<a href="mailto: dvsavini@cbs.com; mhlebeau@cbs.com; mayoungerman@cbs.com" target="_blank">Send Your Tips To Dave Savini</a>By Dave Savini

CHICAGO (CBS) — A local medical facility is in hot water with patients over a mass e-mail sent this summer.

CBS 2’s Dave Savini reports the e-mail blunder could actually be a critical violation of state and federal laws created to protect patient privacy.

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The Northstar Healthcare clinic in Chicago specializes in treating people with HIV or AIDS. Information about its patients, including a man Savini interviewed, is supposed to be kept confidential.

The patient has AIDS and did not want to reveal his real name in this report.

But he’s angry and says Northstar violated his right to privacy when they sent a mass e-mail revealing his name, along with more than 170 other patients.

“I couldn’t believe that the people I entrusted in my health care, my private health care, that they violated my trust,” said Jack.  “Not only did they violate it for me, but they violated it for every patient at the clinic.”

The privacy breach is part of the danger in our digital age, says Ann Hilton Fisher, who heads the AIDS Legal Council of Chicago.

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“It takes nothing,” she says. “You got a list and you hit the wrong button, and poof, it’s out there these days.”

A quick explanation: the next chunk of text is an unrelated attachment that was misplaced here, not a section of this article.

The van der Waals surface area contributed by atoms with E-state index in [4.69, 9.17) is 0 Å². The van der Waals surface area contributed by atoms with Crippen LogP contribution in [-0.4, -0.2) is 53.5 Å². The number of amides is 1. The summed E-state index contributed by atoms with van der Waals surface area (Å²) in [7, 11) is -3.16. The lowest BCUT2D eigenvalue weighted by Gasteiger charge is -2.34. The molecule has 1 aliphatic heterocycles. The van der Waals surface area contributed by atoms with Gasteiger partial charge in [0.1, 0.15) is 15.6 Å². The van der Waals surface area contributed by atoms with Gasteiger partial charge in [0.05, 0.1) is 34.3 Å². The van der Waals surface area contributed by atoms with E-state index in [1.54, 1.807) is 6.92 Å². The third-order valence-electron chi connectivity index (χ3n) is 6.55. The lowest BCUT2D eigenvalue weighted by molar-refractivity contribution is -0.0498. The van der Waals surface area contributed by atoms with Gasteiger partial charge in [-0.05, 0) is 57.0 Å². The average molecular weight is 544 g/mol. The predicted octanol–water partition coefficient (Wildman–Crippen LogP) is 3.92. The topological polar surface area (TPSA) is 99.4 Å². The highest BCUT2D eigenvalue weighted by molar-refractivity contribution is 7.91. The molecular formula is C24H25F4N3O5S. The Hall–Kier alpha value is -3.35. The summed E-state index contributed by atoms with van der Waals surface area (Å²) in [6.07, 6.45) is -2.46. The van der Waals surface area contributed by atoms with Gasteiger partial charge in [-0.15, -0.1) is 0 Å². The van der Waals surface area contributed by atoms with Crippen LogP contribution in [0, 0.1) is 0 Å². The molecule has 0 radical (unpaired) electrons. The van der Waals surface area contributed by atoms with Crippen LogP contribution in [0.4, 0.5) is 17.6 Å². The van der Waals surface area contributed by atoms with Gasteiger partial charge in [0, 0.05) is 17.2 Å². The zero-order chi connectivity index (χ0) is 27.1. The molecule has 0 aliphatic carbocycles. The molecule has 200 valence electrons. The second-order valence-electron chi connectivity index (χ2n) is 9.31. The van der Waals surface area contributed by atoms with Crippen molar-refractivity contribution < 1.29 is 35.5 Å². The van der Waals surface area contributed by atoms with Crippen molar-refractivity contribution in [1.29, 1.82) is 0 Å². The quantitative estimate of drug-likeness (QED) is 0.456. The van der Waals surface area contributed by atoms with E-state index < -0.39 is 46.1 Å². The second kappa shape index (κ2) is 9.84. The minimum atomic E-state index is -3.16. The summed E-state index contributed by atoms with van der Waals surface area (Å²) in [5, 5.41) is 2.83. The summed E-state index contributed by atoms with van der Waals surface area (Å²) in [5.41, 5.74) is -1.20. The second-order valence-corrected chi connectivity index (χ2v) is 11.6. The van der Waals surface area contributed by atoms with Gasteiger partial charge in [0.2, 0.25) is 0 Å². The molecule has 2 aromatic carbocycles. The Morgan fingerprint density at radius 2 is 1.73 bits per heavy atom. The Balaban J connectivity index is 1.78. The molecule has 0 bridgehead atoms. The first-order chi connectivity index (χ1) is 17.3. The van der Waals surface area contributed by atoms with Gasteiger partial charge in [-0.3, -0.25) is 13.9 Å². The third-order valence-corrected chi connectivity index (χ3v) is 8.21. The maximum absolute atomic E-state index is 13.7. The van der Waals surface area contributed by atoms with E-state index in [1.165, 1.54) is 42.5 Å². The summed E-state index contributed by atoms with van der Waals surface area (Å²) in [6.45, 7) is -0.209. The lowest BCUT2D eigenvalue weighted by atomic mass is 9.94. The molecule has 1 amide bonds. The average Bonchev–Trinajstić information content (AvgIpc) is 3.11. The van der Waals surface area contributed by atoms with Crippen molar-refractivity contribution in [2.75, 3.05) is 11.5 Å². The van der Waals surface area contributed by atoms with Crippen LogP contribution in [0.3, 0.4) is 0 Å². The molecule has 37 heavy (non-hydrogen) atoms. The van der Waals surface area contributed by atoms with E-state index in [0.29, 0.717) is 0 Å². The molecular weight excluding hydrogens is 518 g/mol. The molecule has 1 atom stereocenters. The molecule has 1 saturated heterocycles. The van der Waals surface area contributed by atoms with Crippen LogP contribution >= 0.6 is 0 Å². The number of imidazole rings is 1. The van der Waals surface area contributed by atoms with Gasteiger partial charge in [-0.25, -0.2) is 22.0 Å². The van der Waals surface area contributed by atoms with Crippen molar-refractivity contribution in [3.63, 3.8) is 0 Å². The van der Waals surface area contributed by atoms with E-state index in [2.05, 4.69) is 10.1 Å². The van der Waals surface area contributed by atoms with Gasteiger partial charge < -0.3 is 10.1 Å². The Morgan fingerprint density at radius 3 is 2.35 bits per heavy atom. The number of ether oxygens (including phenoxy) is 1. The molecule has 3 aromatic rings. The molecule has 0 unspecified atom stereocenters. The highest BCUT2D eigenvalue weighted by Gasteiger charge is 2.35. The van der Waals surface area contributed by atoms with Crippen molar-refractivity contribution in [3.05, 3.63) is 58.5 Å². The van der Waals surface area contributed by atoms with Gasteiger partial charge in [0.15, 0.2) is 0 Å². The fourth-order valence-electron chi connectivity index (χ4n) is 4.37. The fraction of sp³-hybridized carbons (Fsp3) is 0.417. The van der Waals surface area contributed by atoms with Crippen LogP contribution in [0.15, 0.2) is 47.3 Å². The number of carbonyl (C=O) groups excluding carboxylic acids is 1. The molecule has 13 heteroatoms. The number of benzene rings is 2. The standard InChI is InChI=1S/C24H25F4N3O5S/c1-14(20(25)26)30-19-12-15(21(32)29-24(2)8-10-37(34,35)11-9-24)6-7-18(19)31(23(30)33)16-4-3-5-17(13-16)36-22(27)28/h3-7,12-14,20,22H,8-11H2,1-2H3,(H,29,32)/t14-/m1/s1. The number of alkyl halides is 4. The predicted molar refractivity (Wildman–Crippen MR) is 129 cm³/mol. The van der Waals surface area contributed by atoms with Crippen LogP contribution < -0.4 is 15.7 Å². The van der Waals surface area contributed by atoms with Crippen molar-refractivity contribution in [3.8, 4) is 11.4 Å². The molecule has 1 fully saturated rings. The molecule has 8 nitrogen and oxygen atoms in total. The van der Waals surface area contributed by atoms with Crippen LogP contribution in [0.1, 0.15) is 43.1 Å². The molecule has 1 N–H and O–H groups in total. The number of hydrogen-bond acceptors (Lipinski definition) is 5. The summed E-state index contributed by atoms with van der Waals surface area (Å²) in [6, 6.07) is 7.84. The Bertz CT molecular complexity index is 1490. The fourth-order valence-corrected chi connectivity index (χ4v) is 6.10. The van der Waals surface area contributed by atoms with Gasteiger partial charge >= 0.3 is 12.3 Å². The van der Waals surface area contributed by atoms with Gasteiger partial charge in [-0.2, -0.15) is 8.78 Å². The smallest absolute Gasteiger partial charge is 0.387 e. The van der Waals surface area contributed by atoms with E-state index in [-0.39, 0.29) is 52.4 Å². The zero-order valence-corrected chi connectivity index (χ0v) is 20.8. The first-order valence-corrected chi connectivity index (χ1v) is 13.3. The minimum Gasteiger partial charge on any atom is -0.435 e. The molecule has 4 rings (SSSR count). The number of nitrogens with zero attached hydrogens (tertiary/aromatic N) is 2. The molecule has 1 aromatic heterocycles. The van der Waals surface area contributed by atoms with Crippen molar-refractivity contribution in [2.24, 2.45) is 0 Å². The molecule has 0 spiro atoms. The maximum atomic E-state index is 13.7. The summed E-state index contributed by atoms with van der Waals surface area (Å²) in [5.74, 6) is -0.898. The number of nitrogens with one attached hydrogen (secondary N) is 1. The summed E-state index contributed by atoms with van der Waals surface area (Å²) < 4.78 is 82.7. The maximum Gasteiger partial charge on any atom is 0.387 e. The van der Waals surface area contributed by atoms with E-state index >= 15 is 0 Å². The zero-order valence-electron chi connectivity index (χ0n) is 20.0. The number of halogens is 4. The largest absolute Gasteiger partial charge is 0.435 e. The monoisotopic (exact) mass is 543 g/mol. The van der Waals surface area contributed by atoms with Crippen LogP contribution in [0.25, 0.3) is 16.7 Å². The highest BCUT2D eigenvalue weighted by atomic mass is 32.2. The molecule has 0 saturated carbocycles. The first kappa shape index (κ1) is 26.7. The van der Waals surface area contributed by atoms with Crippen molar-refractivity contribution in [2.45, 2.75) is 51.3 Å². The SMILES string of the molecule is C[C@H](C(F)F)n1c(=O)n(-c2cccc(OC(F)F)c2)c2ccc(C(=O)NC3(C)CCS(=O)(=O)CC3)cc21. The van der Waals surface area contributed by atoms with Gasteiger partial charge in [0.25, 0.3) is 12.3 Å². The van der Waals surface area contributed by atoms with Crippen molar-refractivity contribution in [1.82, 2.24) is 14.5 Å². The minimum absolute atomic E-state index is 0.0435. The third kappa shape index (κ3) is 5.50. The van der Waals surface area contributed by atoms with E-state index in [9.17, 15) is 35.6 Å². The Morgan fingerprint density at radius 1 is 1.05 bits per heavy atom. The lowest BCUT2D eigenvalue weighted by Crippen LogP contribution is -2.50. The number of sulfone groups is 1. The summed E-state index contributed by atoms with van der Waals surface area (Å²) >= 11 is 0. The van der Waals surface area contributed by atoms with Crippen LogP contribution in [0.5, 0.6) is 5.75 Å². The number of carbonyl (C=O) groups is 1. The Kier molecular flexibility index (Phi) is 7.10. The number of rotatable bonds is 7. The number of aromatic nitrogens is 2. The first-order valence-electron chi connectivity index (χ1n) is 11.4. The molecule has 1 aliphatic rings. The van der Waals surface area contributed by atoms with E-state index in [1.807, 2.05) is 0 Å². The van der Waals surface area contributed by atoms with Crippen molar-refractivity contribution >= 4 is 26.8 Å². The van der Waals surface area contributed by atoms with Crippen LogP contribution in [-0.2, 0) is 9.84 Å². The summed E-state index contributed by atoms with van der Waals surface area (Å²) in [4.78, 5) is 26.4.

Northstar sent the “dear patient” letter via e-mail with all the patient e-mail addresses clearly visible. Hilton Fisher says that can create “havoc” with peoples’ lives.

She says AIDS patients are often discriminated against by employers, landlords, and even friends can turn their backs when an HIV status is revealed.

“Confidentiality in the AIDS community is absolutely critical,” Hilton Fisher says.

Strict privacy laws were created so HIV and AIDS patients can get treatment without concern, she adds.  Hilton Fisher says someone at Northstar could face potential misdemeanor charges, while the clinic also faces potential civil damages starting at $2,000 per patient.

Marc Loveless from the Coalition for Justice and Respect says HIV and AIDS patients have been known to suffer discrimination and lose their jobs after employers find out their medical statuses. Loveless says an email that reveals information about patients can be “devastating.”

CBS 2 has been in contact with several people on this e-mail list, several of whom have AIDS. Others do not, but are receiving medical care at Northstar.

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Northstar had no comment.